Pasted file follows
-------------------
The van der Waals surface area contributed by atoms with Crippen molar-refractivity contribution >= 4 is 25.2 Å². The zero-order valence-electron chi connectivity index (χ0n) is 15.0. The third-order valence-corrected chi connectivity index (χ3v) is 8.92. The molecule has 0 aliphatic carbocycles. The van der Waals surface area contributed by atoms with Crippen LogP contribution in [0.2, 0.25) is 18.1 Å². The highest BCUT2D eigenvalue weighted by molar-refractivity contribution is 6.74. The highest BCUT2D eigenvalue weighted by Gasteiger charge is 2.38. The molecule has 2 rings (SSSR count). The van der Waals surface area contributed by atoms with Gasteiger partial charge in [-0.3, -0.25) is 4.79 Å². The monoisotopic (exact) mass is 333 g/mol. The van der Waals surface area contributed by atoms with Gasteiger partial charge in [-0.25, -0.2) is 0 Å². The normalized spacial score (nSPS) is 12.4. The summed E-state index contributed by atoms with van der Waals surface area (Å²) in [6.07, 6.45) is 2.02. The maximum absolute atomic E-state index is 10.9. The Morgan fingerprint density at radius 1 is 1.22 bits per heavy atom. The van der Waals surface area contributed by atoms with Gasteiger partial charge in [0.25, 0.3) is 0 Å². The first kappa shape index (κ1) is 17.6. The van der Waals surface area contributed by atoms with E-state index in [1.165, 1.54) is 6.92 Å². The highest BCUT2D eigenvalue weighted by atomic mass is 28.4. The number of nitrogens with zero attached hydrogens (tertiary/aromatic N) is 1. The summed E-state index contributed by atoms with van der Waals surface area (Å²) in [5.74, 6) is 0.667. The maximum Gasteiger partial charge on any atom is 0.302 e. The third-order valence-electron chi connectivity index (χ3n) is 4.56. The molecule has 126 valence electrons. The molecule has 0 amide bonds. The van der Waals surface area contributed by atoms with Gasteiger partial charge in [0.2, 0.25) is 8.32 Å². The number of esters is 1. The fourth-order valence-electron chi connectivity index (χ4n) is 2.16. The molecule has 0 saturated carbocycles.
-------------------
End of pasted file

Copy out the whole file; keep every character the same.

The van der Waals surface area contributed by atoms with Crippen molar-refractivity contribution >= 4 is 25.2 Å². The zero-order valence-electron chi connectivity index (χ0n) is 15.0. The third-order valence-corrected chi connectivity index (χ3v) is 8.92. The molecule has 0 aliphatic carbocycles. The van der Waals surface area contributed by atoms with Crippen LogP contribution in [0.2, 0.25) is 18.1 Å². The highest BCUT2D eigenvalue weighted by molar-refractivity contribution is 6.74. The highest BCUT2D eigenvalue weighted by Gasteiger charge is 2.38. The molecule has 2 rings (SSSR count). The van der Waals surface area contributed by atoms with Gasteiger partial charge in [-0.3, -0.25) is 4.79 Å². The monoisotopic (exact) mass is 333 g/mol. The van der Waals surface area contributed by atoms with Gasteiger partial charge in [-0.25, -0.2) is 0 Å². The normalized spacial score (nSPS) is 12.4. The summed E-state index contributed by atoms with van der Waals surface area (Å²) in [6.07, 6.45) is 2.02. The maximum absolute atomic E-state index is 10.9. The Morgan fingerprint density at radius 1 is 1.22 bits per heavy atom. The van der Waals surface area contributed by atoms with Gasteiger partial charge in [0.25, 0.3) is 0 Å². The first kappa shape index (κ1) is 17.6. The van der Waals surface area contributed by atoms with E-state index in [1.165, 1.54) is 6.92 Å². The highest BCUT2D eigenvalue weighted by atomic mass is 28.4. The number of nitrogens with zero attached hydrogens (tertiary/aromatic N) is 1. The summed E-state index contributed by atoms with van der Waals surface area (Å²) in [5.74, 6) is 0.667. The maximum Gasteiger partial charge on any atom is 0.302 e. The third-order valence-electron chi connectivity index (χ3n) is 4.56. The molecule has 126 valence electrons. The molecule has 0 amide bonds. The van der Waals surface area contributed by atoms with Gasteiger partial charge in [0.2, 0.25) is 8.32 Å². The number of esters is 1. The fourth-order valence-electron chi connectivity index (χ4n) is 2.16. The molecule has 0 saturated carbocycles.